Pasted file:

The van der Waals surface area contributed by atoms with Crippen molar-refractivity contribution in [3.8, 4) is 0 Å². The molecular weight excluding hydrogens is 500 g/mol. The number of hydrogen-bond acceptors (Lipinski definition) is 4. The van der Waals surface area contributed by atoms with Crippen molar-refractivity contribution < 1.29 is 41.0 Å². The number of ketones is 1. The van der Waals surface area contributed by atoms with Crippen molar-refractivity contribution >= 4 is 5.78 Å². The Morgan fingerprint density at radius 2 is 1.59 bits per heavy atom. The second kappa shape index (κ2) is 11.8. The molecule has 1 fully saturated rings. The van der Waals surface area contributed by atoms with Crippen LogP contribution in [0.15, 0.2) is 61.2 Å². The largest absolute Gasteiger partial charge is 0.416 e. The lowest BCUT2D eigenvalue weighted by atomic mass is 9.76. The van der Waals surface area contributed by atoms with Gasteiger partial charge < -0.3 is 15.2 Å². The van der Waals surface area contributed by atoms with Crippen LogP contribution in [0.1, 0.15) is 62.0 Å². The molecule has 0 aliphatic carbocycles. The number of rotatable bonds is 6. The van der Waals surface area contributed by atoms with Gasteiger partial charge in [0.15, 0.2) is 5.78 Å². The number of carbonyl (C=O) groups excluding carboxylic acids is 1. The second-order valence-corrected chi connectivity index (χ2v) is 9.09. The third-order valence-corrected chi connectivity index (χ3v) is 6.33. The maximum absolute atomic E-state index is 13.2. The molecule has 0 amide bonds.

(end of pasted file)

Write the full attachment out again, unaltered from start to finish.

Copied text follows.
The van der Waals surface area contributed by atoms with Crippen molar-refractivity contribution in [3.8, 4) is 0 Å². The molecular weight excluding hydrogens is 500 g/mol. The number of hydrogen-bond acceptors (Lipinski definition) is 4. The van der Waals surface area contributed by atoms with Crippen molar-refractivity contribution < 1.29 is 41.0 Å². The number of ketones is 1. The van der Waals surface area contributed by atoms with Crippen molar-refractivity contribution >= 4 is 5.78 Å². The Morgan fingerprint density at radius 2 is 1.59 bits per heavy atom. The second kappa shape index (κ2) is 11.8. The molecule has 1 fully saturated rings. The van der Waals surface area contributed by atoms with Crippen LogP contribution in [0.15, 0.2) is 61.2 Å². The largest absolute Gasteiger partial charge is 0.416 e. The lowest BCUT2D eigenvalue weighted by atomic mass is 9.76. The van der Waals surface area contributed by atoms with Gasteiger partial charge < -0.3 is 15.2 Å². The van der Waals surface area contributed by atoms with Crippen LogP contribution in [0.1, 0.15) is 62.0 Å². The molecule has 0 aliphatic carbocycles. The number of rotatable bonds is 6. The van der Waals surface area contributed by atoms with Gasteiger partial charge in [0.15, 0.2) is 5.78 Å². The number of carbonyl (C=O) groups excluding carboxylic acids is 1. The second-order valence-corrected chi connectivity index (χ2v) is 9.09. The third-order valence-corrected chi connectivity index (χ3v) is 6.33. The maximum absolute atomic E-state index is 13.2. The molecule has 0 amide bonds.